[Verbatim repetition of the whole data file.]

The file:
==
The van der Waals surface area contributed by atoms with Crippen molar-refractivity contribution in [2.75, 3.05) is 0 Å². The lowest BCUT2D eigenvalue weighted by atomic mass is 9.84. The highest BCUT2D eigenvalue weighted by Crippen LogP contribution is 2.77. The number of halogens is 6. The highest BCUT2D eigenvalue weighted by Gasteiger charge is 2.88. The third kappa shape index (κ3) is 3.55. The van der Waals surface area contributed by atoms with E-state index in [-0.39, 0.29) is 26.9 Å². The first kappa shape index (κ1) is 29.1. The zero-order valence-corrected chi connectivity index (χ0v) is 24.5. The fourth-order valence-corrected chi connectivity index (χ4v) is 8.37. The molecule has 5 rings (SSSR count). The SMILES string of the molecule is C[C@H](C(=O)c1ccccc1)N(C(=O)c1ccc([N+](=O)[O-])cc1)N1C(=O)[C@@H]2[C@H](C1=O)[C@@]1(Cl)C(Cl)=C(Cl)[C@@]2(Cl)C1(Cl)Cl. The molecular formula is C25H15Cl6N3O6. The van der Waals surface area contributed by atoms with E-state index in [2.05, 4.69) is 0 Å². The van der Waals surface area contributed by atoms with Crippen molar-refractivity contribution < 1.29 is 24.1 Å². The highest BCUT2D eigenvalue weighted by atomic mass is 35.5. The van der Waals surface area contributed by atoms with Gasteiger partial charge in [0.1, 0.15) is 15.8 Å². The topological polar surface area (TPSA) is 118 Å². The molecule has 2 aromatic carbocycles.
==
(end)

The van der Waals surface area contributed by atoms with Crippen molar-refractivity contribution in [2.75, 3.05) is 0 Å². The lowest BCUT2D eigenvalue weighted by atomic mass is 9.84. The highest BCUT2D eigenvalue weighted by Crippen LogP contribution is 2.77. The number of halogens is 6. The highest BCUT2D eigenvalue weighted by Gasteiger charge is 2.88. The third kappa shape index (κ3) is 3.55. The van der Waals surface area contributed by atoms with E-state index in [-0.39, 0.29) is 26.9 Å². The first kappa shape index (κ1) is 29.1. The zero-order valence-corrected chi connectivity index (χ0v) is 24.5. The fourth-order valence-corrected chi connectivity index (χ4v) is 8.37. The molecule has 5 rings (SSSR count). The SMILES string of the molecule is C[C@H](C(=O)c1ccccc1)N(C(=O)c1ccc([N+](=O)[O-])cc1)N1C(=O)[C@@H]2[C@H](C1=O)[C@@]1(Cl)C(Cl)=C(Cl)[C@@]2(Cl)C1(Cl)Cl. The molecular formula is C25H15Cl6N3O6. The van der Waals surface area contributed by atoms with E-state index in [2.05, 4.69) is 0 Å². The van der Waals surface area contributed by atoms with Crippen molar-refractivity contribution < 1.29 is 24.1 Å². The highest BCUT2D eigenvalue weighted by atomic mass is 35.5. The van der Waals surface area contributed by atoms with Gasteiger partial charge in [0.1, 0.15) is 15.8 Å². The topological polar surface area (TPSA) is 118 Å². The molecule has 2 aromatic carbocycles.